Investor Agenda

Talking Technicals

It's time for Jordan Kotick, Global Head of Technical Strategy at Barclays Capital. Check out Closing Bell at 315p et for his appearance.

Q: In Q4, you suggested there would be a strong/stable US Dollar heading into 2010. What did you see and are you still seeing the same US Dollar positive signs?

A: Overall, the patterns, sentiment and positioning had reached bearish extremes against US Dollar in Q4. We believed that that position, like many others in Q1 was likely to be squeezed. Secondly, spreads were blowing out in Europe. First Greece, recently Spain, now Portugal. These charts suggested not only increased volatility but that the market was pricing in problems going forward. This is a US Dollar positive but also, a negative for the Euro. So while the Euro has been depreciating against other majors, it has also done so against currencies outside the Eurozone like the Polish Zloty.

Portugal vs. Germany

Q: You have been arguing that we are moving into a Rate-centric world so while this has made a difference to the Euro, are there any others we should be watching?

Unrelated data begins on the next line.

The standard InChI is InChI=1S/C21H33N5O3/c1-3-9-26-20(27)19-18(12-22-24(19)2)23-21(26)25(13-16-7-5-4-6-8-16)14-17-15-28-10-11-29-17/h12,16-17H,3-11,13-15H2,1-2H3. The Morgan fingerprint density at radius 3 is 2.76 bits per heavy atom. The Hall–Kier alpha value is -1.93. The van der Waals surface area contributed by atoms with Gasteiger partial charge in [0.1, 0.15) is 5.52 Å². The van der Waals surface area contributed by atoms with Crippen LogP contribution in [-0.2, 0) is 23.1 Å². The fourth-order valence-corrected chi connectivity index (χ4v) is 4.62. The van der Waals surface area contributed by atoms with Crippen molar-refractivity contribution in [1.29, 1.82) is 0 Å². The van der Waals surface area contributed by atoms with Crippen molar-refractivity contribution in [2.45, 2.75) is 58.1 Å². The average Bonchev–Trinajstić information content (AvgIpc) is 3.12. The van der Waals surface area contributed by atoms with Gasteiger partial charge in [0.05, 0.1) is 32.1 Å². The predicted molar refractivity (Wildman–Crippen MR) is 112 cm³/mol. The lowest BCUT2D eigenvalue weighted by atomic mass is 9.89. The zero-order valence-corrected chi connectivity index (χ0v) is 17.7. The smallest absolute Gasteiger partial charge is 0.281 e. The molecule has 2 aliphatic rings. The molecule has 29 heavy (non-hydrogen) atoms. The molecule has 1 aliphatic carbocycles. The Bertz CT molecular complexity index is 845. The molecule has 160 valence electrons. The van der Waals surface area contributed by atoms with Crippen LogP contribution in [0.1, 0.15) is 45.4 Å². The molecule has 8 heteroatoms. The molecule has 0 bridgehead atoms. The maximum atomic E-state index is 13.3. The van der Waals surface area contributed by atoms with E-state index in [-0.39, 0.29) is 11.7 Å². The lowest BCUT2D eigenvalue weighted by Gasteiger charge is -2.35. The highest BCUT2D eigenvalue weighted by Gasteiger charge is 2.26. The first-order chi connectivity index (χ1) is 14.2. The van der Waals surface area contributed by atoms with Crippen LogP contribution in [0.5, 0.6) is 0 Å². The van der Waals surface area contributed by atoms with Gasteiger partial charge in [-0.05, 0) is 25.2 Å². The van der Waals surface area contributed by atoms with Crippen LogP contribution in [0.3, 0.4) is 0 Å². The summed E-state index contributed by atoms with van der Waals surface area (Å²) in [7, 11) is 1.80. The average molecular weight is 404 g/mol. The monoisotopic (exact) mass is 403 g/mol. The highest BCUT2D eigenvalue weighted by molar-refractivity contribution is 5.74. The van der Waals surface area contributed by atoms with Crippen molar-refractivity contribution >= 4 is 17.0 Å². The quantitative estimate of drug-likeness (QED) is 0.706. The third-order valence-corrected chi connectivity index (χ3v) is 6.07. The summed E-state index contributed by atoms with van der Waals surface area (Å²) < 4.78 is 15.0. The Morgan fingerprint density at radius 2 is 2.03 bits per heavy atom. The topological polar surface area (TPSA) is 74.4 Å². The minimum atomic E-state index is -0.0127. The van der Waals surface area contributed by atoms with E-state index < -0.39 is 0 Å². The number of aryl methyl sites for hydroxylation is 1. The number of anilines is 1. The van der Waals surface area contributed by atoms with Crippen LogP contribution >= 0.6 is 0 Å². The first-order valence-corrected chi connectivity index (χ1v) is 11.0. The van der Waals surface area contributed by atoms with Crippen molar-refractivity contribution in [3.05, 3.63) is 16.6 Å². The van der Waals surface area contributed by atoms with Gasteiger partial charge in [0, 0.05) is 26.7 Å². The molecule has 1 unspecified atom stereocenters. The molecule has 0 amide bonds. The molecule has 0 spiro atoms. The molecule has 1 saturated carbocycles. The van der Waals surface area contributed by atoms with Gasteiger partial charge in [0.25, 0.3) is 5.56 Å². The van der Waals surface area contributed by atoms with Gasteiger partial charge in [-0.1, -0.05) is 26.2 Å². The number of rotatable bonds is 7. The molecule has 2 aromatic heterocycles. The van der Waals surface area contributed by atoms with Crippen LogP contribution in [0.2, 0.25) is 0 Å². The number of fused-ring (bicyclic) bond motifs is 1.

A: Yes, Australia needs to be on the radar. The 2-year spread in rates between Australia and the US is breaking down. As was the case back in 2008, this tends to lead the currency itself and suggest the potential for a lower AUD/USD. This very extended position from 2009 is now at risk of moving towards the US Dollar.

AUD/USD Differential

Q: So the strength in the US Dollar is not the flight to safety from last year, you think it has more to do with interest rates?

A: Yes. Rates are also suggesting the market is not in a deflationary spiral. 5 year, 5-year forward breakevens are at all time wides. This market, a common inflation gauge, is rallying impulsively, has overcome important peaks from 2007 and 2008 and continues to trend to the topside. While a story for the rates world, it suggests to us that the market is not pricing in deflation, it is pricing in inflation down the road and is part of the chart story why we think the current move in equities is ultimately a correction, not a collapse.

5 Year 5 Year Forward



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